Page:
Station Eleven by Emily St. John Mandel / My rating: ★★★★★
One sentence summary: An actor playing Shakespeare’s King Lear dies on stage, a flu wipes out most of the world’s population, the Traveling Symphony performs to those left, and everyone is afraid of the prophet.
I stood looking over my damaged home and tried to forget the sweetness of life on Earth.
Plot: This post-apocalyptic book was engaging from the start. A pandemic called the Georgian Flu decimates most of the world’s population, and the story alternates between before the flu and after in a messy, brilliantly knotted timeline. The story is warm and chilling, bleak yet hopeful, and is never dull, slow, or, predictable. It is not action packed, but always moving. In a strange way it felt normal, as if, if the world really were to end, this is how it could pan out- which was refreshing when I’ve consumed so many stories that follow the dystopian and post-apocalyptic veins of The Hunger Games, The Road, and The Walking Dead. It left me with a tentatively hopeful afterglow.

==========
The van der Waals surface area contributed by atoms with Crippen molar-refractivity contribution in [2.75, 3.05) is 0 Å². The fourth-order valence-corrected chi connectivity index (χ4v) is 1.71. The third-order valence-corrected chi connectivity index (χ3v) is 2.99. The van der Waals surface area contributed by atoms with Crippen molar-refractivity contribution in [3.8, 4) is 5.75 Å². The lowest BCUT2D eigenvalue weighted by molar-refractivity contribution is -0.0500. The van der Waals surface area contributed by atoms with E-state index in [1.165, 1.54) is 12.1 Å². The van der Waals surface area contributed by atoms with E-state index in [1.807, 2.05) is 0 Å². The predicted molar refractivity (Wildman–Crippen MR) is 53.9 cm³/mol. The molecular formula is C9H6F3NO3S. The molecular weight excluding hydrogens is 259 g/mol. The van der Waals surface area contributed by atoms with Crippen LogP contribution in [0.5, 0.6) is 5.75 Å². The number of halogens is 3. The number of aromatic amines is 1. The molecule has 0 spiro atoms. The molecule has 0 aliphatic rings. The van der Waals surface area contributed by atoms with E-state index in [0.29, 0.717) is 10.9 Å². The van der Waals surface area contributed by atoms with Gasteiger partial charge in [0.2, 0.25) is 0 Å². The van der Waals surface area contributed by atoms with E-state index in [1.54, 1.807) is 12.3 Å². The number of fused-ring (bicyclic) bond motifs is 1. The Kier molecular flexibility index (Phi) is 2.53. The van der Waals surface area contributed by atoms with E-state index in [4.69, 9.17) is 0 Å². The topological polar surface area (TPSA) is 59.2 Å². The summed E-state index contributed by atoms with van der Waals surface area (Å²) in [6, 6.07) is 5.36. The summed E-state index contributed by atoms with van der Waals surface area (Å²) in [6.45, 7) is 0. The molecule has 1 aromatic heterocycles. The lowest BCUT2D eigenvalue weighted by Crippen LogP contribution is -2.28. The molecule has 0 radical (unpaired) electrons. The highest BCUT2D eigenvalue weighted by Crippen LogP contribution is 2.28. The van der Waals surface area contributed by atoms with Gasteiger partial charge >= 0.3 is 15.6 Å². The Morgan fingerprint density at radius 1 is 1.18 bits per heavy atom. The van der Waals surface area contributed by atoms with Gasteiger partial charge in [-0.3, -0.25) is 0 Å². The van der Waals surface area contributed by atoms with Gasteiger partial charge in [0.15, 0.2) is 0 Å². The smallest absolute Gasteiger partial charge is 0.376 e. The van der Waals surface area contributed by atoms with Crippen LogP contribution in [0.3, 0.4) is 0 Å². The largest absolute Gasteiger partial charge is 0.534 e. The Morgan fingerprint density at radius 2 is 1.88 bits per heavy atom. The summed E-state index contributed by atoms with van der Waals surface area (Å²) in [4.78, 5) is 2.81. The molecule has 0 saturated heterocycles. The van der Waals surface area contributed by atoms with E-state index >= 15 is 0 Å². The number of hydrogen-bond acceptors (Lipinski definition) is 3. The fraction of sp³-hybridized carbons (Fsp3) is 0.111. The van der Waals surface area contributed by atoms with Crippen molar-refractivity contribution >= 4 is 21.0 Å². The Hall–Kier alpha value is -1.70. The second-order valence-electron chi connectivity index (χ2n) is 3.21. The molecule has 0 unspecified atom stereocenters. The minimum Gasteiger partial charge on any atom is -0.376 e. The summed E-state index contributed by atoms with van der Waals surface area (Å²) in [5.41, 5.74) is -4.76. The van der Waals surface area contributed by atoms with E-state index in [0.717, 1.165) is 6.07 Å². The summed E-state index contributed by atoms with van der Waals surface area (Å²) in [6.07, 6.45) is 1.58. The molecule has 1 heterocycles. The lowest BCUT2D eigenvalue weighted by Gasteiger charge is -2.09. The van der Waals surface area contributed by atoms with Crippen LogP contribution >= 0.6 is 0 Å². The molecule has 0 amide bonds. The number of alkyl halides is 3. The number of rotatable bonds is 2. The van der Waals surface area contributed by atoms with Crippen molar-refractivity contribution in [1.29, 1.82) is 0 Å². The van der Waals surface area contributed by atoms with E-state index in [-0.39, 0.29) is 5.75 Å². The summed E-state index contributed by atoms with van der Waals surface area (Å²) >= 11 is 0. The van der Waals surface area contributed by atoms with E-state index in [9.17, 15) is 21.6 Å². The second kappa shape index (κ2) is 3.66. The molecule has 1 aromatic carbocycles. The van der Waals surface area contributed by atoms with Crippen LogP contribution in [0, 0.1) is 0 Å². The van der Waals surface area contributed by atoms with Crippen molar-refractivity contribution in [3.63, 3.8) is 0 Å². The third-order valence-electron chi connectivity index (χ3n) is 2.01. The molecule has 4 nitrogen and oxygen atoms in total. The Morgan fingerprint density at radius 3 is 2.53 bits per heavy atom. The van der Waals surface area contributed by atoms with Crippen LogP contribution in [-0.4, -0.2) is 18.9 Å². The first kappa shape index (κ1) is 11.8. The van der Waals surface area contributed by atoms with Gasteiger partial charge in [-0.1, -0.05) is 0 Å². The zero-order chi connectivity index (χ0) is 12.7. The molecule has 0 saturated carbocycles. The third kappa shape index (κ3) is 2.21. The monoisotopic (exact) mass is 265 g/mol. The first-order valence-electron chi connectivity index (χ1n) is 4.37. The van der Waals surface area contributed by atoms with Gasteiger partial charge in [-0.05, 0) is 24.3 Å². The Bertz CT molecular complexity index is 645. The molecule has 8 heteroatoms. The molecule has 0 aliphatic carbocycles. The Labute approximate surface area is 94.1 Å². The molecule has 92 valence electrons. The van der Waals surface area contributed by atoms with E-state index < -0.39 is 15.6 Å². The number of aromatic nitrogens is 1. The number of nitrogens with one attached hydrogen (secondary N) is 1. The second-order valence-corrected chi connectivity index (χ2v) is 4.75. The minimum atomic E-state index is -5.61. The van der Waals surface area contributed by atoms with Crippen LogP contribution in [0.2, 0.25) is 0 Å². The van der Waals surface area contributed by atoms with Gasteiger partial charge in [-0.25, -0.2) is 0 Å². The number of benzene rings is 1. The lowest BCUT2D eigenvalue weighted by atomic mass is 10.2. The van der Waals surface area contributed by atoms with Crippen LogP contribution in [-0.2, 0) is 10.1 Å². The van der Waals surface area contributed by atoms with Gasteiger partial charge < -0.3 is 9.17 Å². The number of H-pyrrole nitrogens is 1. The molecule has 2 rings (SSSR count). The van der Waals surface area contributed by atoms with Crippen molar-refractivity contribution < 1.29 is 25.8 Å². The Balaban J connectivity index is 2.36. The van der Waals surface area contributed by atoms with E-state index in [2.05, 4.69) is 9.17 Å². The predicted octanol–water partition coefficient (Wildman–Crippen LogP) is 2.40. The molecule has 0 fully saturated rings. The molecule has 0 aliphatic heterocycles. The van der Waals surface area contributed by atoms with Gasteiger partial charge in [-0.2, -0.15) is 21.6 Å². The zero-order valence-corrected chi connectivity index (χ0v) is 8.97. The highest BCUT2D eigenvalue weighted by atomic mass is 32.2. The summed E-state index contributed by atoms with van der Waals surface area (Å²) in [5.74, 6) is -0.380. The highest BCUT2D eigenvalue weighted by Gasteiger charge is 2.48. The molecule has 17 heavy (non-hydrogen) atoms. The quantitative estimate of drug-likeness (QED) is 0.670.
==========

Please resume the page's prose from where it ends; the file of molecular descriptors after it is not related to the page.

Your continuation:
Characters: We follow the stories of the survivors and victims whose lives are uniquely linked to the celebrity actor Arthur Leander, who died the night the flu broke out while performing Kind Lear on stage. It’s an intricate web of personalities, and each one gripped me in a different way. The story is told through multiple points of views, and one of my favorite elements of the narrative is that we are able to see the way the characters grudge each other, and how they revere each other. How they remember, and how the survivors are not warriors. I particularly thought Kirsten, the central post-flu character, was brilliant in her character and in her role to the plot, hardened and soft. My other two favorites were August and Clark.
Writing: It took some time for me to find the brilliance of the writing. I’d seen a review that said it was poetic, which I didn’t find apparent at first, but, as I read deeper, began to think yes, yes, this is poetry. I loved it.
Was I satisfied? Yes. I haven’t read a ton of post-apocalyptic fiction, but enough that I found Station Eleven to be a refreshing, thought provoking, and engaging read.